In an earlier blog post I talked about several southern traditions that I love and hope will last for several more generations. In this installment, I’ve got several more that I would be sad to see corrupted or fade from use. Plus I’ve included a few extra tips for maintaining their integrity.
Sweet tea. Often referred to as “the house wine of the South,” there’s much more to real sweet tea than the cloying drink that many fast food chains and restaurants are trying pass off as authentic. Their Karo-syrup laden concoctions are not the heavenly beverage that we carefully make with tea bags (Lipton or Luzianne, please ma’am) and pure cane sugar. We are taught how to properly brew it by our mothers and grandmothers, and when you create the perfect blend of tea, sugar, and water – it’s absolutely transcendental. Oh, and a quick note to restaurants above the Mason-Dixon line: We drink it all year round, not just in the summer. It isn’t “seasonal.”
Bless your heart. This is the “aloha” of the southern lexicon. There is a marked difference between “bless your heart” when offered with genuine feeling and sincerity and “bless her heart” which is a nice way of saying, “She just can’t seem to get it together, poor thing.” We don’t like to offend, so tossing that “blessing” out there keeps everything nice and polite.
Potluck Dinners. These are also referred to as a Covered Dish or a Dinner on the Grounds. (“Dinner” is the noon meal. “Supper” is the evening meal. Jot that down.) A frequent event in almost every southern protestant church, the Potluck is an opportunity for local cooks to prepare enormous quantities of their best dishes, place them on mile long tables, and beam proudly when they are asked for the recipe or when there is none of their contribution left to take home. You will always find several versions of potato salad, macaroni and cheese, green bean casserole, Red Velvet cake, and various species of congealed fruit salads. Please remember to take a “no thank you” teaspoon-sized portion of the mysterious, unidentifiable dishes so their makers don’t get their feelings hurt. Do NOT show up to one of these events with store-bought fried chicken. You will be “discussed.” (As in, “Oh, my. She brought KFC. Bless her heart.”)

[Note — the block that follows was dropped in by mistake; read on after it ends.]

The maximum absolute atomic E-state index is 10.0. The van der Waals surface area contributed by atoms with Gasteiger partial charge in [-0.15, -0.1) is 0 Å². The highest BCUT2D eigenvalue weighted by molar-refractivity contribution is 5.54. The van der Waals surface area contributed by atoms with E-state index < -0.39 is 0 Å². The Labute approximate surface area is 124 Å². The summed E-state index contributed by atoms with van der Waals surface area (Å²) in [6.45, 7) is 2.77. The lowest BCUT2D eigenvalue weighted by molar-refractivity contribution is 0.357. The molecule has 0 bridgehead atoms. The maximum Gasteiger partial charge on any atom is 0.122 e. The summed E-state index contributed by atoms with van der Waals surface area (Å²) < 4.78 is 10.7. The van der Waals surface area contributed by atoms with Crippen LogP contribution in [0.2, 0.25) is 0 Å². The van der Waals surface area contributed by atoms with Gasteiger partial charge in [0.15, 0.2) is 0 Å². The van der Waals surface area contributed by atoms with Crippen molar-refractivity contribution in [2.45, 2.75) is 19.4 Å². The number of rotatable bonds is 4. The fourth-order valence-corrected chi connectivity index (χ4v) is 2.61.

Honey. I’m not referring to the kind you drizzle (okay, pour) on your biscuit. This is the “Hey there, honey, how are you doing?” kind. Although primarily used as a term of endearment there is one non-negotiable rule: NEVER call someone who is 10 or more years your senior “honey” especially if you are related to them. Seriously. This could result in being cut out of the will or not getting Aunt Mozelle’s antebellum pearls. It’s a wonderful all-purpose word that can be comforting, humorous, self-deprecating, friendly, or condescending, depending on the context. Use it carefully but as needed.
Funeral Processions. In the South we take dying very seriously. Much care is devoted to choosing the appropriate dress for the deceased, selecting the music and pall flowers, and setting up the post-service meal. I still get a lump in my throat every time I travel in a funeral procession and see the many sheriff’s deputies, policemen, and ordinary citizens, stand respectfully, hat in hand, as the bereaved drive by. I was taught to pull to the side of the road and wait until the cars with their lights on have passed by. Honoring the departed as well as their families in this fashion is a worthy tradition and one I would hate to see disappear.
Living here is a gift and I’m always proud to claim my southern roots. We welcome all those who embrace our way of life and appreciate our love of tradition and good manners. As my Kansas-born best friend says, “I’m not from the South but I got here as fast as I could!”